KUALA LUMPUR, Nov 19 — Thomas Fann has tendered his resignation from the chairman post of electoral watchdog Bersih today, citing a “vote of no confidence” from a divided steering committee pulling in opposite directions.
In his resignation letter dated today Fann said while he wanted to evolve Bersih for its future to be a people’s institution, his new deputy chairman Wong Yan Ke wanted to restore Bersih as the people’s movement.
“Though I won uncontested for another term as the chairperson of Bersih, it is clear to me that my leadership and efforts to evolve Bersih into a people’s institution were rejected by the majority of the endorsing NGOs (non-governmental organisation) of Bersih.
“In light of this reality, I hereby tender my resignation as chairperson of Bersih with a two-month notice,” Fann said in his letter.
According to Fann, the results for the five contested positions of deputy chairman, treasurer and three committee member posts were won by all four candidates led by Wong, who stood against Fann’s team, except for one committee member post won by Aira Azhari who came in third.
“The rejection of my team that was led by Ngeow Chow Ying (outgoing treasurer) by the majority of the NGOs in this actively contested election that saw a record 50 out of 60 endorsing NGOs participating (83.3 per cent), was a clear message to me that my vision and direction for Bersih was rejected.
“It was a vote of no confidence. From the official statements of the two teams that contested in this election, it was also clear that two visions of Bersih were offered.
“My team campaigned on continuity to evolve Bersih into a people’s institution while Yan Ke and those who campaigned for him, pushed for a restoration of Bersih to its roots as a people’s movement, presumably with organising protests as one of its main tools to connect with the grassroots, the people.
“I see this as two opposing visions for Bersih — one proffered by the chairperson and the other by his deputy. While Yan Ke’s team with four seats in the nine-member steering committee does not necessarily represent the majority of the steering committee he does have the mandate of the majority of the endorsing NGOs who voted,” he said.
Fann stressed that in good conscience, he cannot lead a divided steering committee that is pulling in opposite directions or defy the will of the majority of the endorsing NGOs.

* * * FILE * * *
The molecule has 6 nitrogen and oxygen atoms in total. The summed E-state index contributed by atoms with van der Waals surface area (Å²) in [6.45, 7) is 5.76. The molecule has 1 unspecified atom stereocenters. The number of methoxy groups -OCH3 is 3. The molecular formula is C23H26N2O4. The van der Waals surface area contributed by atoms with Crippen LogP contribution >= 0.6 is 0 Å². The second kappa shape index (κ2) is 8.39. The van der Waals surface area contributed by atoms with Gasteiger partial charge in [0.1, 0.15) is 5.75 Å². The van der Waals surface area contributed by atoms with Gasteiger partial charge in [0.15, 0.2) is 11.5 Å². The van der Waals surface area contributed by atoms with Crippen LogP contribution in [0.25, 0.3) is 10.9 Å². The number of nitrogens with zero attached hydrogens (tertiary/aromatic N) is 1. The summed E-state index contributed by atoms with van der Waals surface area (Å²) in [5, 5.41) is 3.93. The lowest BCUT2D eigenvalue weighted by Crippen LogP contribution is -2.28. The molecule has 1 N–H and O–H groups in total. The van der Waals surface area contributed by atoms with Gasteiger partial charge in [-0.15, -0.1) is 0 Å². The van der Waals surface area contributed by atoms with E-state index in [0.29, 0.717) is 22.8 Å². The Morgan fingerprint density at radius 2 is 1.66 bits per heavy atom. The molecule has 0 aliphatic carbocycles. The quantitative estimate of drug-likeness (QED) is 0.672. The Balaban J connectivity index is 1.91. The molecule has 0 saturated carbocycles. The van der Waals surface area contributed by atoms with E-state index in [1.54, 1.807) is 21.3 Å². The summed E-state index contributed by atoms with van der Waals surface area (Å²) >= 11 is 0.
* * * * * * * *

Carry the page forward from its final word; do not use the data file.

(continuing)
“Neither could I go against my own conviction and lead Bersih in its attempt to become a people’s movement again when I believe that Bersih’s future is for it to be an institution that is actively and constructively contributing ideas and solutions to strengthen our parliamentary democracy,” he said.
While he acknowledged that organising protest rallies has been Bersih’s roots as a people’s movement and is one of our fundamental rights as a democracy, it is just one of many channels to advocate for reforms.
“In a changed political environment post 14th general election (GE14) after Barisan Nasional (BN)/Umno was toppled, other effective channels of engagement had opened up and Bersih under my leadership in the past five years had utilised those channels effectively and achieved impactful outcomes.
“By definition, a people’s movement can only thrive if there is a groundswell of support for an idea by a vast number of the population.
“For Bersih in its pre-GE14 years, that idea was regime change, even if it was not necessarily the intention of all the Bersih steering committee members then. The yearning by a vast segment for regime change was satisfied when BN was defeated and Pakatan Harapan (PH) won in 2018. To many, the mission was accomplished. There was little interest in Bersih post-GE14, even among civil society actors. In my view, Bersih’s viability as a people’s movement ended on May 10, 2018, the next day after GE14,” he said.
Adding to that, Fann said Bersih is just a tool of history, doing the right thing at the right season.
“That season is over and has been for a long time,” he said.
As he steps down, Fann said it is only fair for Yan Ke and his team of young and veteran leaders committed to ‘revitalising Bersih as a people’s movement’ to have a free hand to take Bersih to the direction they see fit in the next two years.
“For me, to serve in Bersih is to serve the interest of all segments of the Malaysian public regardless of their ethnicity, religion, region or party affiliation,” he said.
“In Bersih, we struggle for ideals, not power. Hidup Bersih, Hidup demokrasi! Yours sincerely, Thomas Fann outgoing chairperson of Bersih.”